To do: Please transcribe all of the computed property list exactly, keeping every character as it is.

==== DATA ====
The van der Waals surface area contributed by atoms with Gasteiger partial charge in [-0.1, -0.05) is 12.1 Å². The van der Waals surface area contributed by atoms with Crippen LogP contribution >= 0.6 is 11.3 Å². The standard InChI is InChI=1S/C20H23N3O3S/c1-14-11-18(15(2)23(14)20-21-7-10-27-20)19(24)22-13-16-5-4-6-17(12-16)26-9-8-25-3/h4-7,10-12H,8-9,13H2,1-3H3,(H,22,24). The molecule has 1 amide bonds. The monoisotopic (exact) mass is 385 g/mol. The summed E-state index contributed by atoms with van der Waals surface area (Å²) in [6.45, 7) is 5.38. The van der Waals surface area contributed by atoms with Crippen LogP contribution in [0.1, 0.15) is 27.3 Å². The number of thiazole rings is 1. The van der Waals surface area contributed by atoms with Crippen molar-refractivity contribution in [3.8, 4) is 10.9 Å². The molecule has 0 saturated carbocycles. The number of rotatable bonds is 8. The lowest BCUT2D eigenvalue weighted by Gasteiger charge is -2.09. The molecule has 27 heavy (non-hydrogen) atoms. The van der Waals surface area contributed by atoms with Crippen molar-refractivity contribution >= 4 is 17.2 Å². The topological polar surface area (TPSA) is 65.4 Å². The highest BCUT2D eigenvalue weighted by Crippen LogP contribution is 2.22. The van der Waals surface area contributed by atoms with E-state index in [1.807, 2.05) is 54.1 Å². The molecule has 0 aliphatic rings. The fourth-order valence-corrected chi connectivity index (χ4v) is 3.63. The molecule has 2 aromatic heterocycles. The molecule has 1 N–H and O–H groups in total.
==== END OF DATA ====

The van der Waals surface area contributed by atoms with Gasteiger partial charge in [-0.1, -0.05) is 12.1 Å². The van der Waals surface area contributed by atoms with Crippen LogP contribution >= 0.6 is 11.3 Å². The standard InChI is InChI=1S/C20H23N3O3S/c1-14-11-18(15(2)23(14)20-21-7-10-27-20)19(24)22-13-16-5-4-6-17(12-16)26-9-8-25-3/h4-7,10-12H,8-9,13H2,1-3H3,(H,22,24). The molecule has 1 amide bonds. The monoisotopic (exact) mass is 385 g/mol. The summed E-state index contributed by atoms with van der Waals surface area (Å²) in [6.45, 7) is 5.38. The van der Waals surface area contributed by atoms with Crippen LogP contribution in [0.1, 0.15) is 27.3 Å². The number of thiazole rings is 1. The van der Waals surface area contributed by atoms with Crippen molar-refractivity contribution in [3.8, 4) is 10.9 Å². The molecule has 0 saturated carbocycles. The number of rotatable bonds is 8. The lowest BCUT2D eigenvalue weighted by Gasteiger charge is -2.09. The molecule has 27 heavy (non-hydrogen) atoms. The van der Waals surface area contributed by atoms with Crippen molar-refractivity contribution >= 4 is 17.2 Å². The topological polar surface area (TPSA) is 65.4 Å². The highest BCUT2D eigenvalue weighted by Crippen LogP contribution is 2.22. The van der Waals surface area contributed by atoms with E-state index in [1.807, 2.05) is 54.1 Å². The molecule has 0 aliphatic rings. The fourth-order valence-corrected chi connectivity index (χ4v) is 3.63. The molecule has 2 aromatic heterocycles. The molecule has 1 N–H and O–H groups in total.